The airbrush: This was probably the most sensational part of the entire routine; this is where we capitalised on technological innovation – the airbrush. The technique has definitely changed the face of the beauty industry and a lot of international makeup artists completely swear by it. And what’s more, it takes care of contouring and highlighting as well. For those still new to the technique, here’s how it works:

What is it?
The airbrush, in itself, is a stainless steel gun with a hose and an air compressor. The airbrush kit comes with your choice of foundation shade as it only works with a particular formula (any ordinary foundation can be too heavy for it to break down). A few drops of the foundation is added to the cup mounted on top of the airbrush-gun and then the lever pulled back to release the foundation. The foundation is released in the form of a lightweight mist.

How do we use it?
As simple as it may sound, using an airbrush does require some skill. But hey, with a technique that’s so much fun, who would mind going for a few practice sessions! It’s always a good idea to start testing the spray first on the back of your palm and then a small patch below your lower cheekbone. This helps determine the texture and also ensures you are using the right shade of foundation according to your skin colour. Keep the brush at a distance of about 6-12 inches from the skin and spray it in a circular motion. For targeted areas, bring the airbrush closer and spray lightly. The best part is you can also use the airbrush to contour, highlight and even add a little blush to the skin.

What is the final result like?
It gives pretty much the best finish you can dream of, if you’ve got it right of course. Airbrush technique helps to achieve a flawless, even-toned and lightweight cover that lasts all day looking as natural as ever. We finished the entire look with a dewy nude lipstick, a setting spray to keep the makeup from running and a hearty squeal of delight from Erika.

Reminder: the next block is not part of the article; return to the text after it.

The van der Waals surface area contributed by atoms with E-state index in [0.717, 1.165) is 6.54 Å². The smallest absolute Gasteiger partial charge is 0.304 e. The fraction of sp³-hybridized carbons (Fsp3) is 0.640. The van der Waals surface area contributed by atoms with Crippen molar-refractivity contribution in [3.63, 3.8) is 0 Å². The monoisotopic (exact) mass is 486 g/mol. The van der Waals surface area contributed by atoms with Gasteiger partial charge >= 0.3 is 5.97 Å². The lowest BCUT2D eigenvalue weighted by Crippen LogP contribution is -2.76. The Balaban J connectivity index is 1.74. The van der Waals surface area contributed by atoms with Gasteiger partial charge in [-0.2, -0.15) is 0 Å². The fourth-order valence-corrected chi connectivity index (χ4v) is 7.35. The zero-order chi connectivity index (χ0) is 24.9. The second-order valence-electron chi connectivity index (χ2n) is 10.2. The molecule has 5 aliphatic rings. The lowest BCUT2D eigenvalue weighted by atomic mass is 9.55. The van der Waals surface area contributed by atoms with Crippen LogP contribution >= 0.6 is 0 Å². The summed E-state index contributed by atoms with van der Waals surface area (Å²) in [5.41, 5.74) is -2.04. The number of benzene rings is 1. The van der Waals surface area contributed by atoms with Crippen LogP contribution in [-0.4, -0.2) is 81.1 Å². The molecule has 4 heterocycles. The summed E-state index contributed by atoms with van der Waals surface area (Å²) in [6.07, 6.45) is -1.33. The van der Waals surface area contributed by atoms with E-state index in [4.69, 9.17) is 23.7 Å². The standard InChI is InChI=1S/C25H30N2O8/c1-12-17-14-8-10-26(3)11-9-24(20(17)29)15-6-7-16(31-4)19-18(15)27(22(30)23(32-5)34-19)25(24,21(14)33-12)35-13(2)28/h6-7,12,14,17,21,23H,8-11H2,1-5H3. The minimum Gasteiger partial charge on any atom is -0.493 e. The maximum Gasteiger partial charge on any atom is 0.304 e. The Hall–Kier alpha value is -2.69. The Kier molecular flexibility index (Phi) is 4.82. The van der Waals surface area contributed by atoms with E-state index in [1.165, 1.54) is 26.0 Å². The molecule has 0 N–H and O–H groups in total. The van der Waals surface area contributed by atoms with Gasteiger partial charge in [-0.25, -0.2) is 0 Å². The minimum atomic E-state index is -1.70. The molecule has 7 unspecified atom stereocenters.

It was now time to capture the work of Erika through the lenses of Indonesia’s popular photographer, Anthony Chiputra. Anthony was mentored by Jakarta’s well-acclaimed photography guru, Yessica Riany. Coupling the technical knowledge with the creative thinking of modern times, Anthony brought to the table an unmistakable energy that transcended into each one of us. A few thousand clicks later, I left the studio with an excited anticipation of seeing what the final photos look like.
Indonesians prefer a dewy, rather porcelain finish that is commonly seen in the Korean beauty industry. And I found the very same example of flawless perfection in the final edits that Anthony produced. The skin texture was distinctly smooth, a few tones fairer, and had an unmistakable radiance that highlighted dominant features like the jawline, eyes and brows. I was, of course, more than elated with the result.
I brought back home not just some great photos but an experience that taught me that though there may be a lot of similarities along with its share of differences to the very concept of beauty across various regions, there is one fundamental thing that binds industry specialists together – and that is the skill of identifying, enhancing and bringing out one’s inner beauty so they fall in love with the best possible version of themselves.

Antara Bose is a model turned fashion and beauty consultant. A popular blogger, anchor, and voice over artist, she maintains a deep connection with the local fashion, wellness and health industry. For fashion updates follow Antara on instagram @antarabose and on Facebook: Antara Bose.